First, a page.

How many years does a district attorney have to prosecute a California correctional officer in a criminal prison case? 7 Answers as of February 03, 2011

How many years does a district attorney have to prosecute a California correctional officer in a criminal prison case?

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Law Office of Eric Sterkenburg
Law Office of Eric Sterkenburg | Eric Sterkenburg
That depends upon whether it is a felony or misdemeanor. A misdemeanor would be filed within a year. A Felony Would be filed within three years.
Answer Applies to: California
Replied: 2/3/2011
Law Office of Peter F. Goldscheider
Law Office of Peter F. Goldscheider | Peter Goldscheider
The statute of limitations for such a crime in the California state courts is three years.
Answer Applies to: California
Replied: 2/2/2011
The Law Office of Harry E. Hudson, Jr.
The Law Office of Harry E. Hudson, Jr. | Harry E. Hudson, Jr.
It depends on what the alleged crime was. Some acts have longer statutes of limitation than others, some statutes of limitation do not begin to rum=n until the crime is discovered. Whether or not a potential defendant is a correctional officer , any other state or municipal employee makes no difference.
Answer Applies to: California
Replied: 2/1/2011
The Law Offices of Robert L. Driessen
The Law Offices of Robert L. Driessen | Robert L. Driessen
It would be dependant upon the crime. Most felonies are three years and misdemeanors are one year.
Answer Applies to: California
Replied: 1/31/2011
Nelson & Lawless
Nelson & Lawless | Terry Nelson
Just as with any other person, it depends upon the specific crime alleged. SOL varies from a year for misdemeanors, to as much as 3 6 years on felonies, except murder has no statute. If it is you facing criminal charges, consult with an attorney immediately. If you are trying to press charges, you have an uphill fight to get the police and DA to do so against another govt / law enforcement agent. I wouldnt hold my breath on that happening, unless you have really incontrovertible evidence of a crime. d.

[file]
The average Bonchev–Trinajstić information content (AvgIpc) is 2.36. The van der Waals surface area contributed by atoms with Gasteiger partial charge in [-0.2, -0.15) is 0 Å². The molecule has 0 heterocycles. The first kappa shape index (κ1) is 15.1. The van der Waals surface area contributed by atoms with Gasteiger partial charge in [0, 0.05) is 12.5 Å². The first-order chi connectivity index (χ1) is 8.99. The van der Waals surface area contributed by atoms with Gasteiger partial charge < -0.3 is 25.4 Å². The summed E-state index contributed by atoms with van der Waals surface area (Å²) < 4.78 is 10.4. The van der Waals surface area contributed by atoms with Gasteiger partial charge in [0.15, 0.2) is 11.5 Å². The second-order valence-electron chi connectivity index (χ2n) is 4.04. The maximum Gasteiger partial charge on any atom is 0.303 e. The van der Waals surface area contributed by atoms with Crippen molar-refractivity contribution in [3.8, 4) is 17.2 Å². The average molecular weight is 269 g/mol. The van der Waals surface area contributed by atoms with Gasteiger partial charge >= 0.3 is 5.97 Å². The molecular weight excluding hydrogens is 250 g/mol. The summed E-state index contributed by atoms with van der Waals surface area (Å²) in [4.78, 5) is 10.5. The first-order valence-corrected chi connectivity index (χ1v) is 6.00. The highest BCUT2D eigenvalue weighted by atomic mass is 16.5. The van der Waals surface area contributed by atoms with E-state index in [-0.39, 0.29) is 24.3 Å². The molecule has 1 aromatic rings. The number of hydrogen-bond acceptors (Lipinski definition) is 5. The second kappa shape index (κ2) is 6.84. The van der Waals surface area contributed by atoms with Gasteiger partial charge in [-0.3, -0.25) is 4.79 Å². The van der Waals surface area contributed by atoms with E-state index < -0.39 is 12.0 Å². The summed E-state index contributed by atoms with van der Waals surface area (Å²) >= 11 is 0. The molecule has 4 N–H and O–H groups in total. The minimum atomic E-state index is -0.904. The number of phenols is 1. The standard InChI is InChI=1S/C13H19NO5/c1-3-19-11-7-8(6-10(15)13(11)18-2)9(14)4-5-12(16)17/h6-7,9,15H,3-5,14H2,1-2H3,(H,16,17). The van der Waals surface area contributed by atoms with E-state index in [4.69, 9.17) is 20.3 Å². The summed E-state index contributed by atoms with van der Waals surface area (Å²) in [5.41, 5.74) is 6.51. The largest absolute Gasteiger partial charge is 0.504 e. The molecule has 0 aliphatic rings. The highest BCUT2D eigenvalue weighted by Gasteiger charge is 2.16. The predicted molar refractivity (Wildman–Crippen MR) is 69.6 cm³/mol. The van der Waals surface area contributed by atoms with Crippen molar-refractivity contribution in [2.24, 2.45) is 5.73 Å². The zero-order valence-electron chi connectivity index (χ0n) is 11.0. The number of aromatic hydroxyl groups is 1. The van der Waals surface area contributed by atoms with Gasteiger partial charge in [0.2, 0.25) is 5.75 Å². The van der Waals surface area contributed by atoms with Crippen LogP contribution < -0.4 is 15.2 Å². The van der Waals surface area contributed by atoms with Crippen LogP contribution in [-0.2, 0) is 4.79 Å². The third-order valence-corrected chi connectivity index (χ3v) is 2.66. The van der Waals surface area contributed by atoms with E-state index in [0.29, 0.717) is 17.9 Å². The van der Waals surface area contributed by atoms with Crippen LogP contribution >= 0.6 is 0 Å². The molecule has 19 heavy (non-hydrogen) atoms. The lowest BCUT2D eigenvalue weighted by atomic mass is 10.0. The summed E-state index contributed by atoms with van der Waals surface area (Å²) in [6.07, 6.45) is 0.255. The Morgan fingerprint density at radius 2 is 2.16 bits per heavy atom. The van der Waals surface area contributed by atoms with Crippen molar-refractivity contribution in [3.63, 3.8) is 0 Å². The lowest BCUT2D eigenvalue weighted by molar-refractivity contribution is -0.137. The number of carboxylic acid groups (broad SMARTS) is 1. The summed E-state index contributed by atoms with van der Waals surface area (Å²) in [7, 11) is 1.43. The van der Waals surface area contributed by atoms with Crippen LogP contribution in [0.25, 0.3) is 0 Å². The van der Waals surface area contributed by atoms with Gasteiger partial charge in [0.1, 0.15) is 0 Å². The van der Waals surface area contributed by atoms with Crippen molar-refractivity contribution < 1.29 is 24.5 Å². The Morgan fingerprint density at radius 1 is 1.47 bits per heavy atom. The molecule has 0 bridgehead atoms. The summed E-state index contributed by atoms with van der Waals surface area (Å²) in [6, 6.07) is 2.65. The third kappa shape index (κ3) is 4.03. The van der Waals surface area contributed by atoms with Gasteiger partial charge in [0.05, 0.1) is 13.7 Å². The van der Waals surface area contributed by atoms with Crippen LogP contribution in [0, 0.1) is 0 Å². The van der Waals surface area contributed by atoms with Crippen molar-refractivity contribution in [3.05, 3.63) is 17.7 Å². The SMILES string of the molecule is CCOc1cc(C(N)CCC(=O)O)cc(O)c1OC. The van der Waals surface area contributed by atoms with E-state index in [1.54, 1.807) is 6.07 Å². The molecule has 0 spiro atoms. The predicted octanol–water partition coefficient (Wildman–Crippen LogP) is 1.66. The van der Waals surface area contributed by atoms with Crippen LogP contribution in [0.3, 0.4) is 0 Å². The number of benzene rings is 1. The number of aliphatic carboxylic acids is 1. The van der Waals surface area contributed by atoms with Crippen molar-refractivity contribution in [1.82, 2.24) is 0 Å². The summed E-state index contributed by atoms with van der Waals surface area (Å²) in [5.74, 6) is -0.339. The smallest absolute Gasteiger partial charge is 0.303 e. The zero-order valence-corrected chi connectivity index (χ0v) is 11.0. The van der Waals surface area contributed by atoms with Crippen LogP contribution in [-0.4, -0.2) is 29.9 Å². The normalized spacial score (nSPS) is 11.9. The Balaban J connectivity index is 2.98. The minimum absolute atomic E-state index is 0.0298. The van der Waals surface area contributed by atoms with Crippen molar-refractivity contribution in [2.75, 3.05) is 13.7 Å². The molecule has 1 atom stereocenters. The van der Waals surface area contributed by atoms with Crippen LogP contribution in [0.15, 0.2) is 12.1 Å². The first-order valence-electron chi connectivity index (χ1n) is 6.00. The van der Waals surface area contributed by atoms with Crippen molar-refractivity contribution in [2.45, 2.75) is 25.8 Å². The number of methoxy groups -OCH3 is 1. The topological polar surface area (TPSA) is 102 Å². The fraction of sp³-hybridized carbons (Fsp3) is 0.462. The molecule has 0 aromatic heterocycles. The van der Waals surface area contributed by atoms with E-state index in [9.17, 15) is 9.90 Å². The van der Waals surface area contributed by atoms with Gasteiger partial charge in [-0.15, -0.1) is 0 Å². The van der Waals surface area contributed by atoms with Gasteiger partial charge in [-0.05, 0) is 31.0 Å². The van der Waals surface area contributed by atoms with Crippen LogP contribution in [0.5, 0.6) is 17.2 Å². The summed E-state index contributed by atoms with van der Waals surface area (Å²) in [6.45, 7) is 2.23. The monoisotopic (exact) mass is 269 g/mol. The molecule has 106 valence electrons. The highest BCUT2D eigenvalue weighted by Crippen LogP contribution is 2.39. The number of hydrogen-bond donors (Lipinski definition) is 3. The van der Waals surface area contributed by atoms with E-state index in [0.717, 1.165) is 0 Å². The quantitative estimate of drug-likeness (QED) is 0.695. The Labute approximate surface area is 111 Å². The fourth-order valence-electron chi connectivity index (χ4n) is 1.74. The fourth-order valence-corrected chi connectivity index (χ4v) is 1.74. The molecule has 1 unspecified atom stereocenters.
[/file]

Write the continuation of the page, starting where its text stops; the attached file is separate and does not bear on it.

Answer Applies to: California
Replied: 1/31/2011
    Law Office of Joe Dane
    Law Office of Joe Dane | Joe Dane
    It depends on the charge. The statute of limitations on most misdemeanors is one year from the date of the offense. On most felonies, it's three years from the date of the offense. There are some exceptions for fraud, life crimes and sex crimes, but those are the typical time frames. The statue of limitations deals with how long the prosecution has to file charges. How long they take to conclude is another story.
    Answer Applies to: California
    Replied: 1/31/2011
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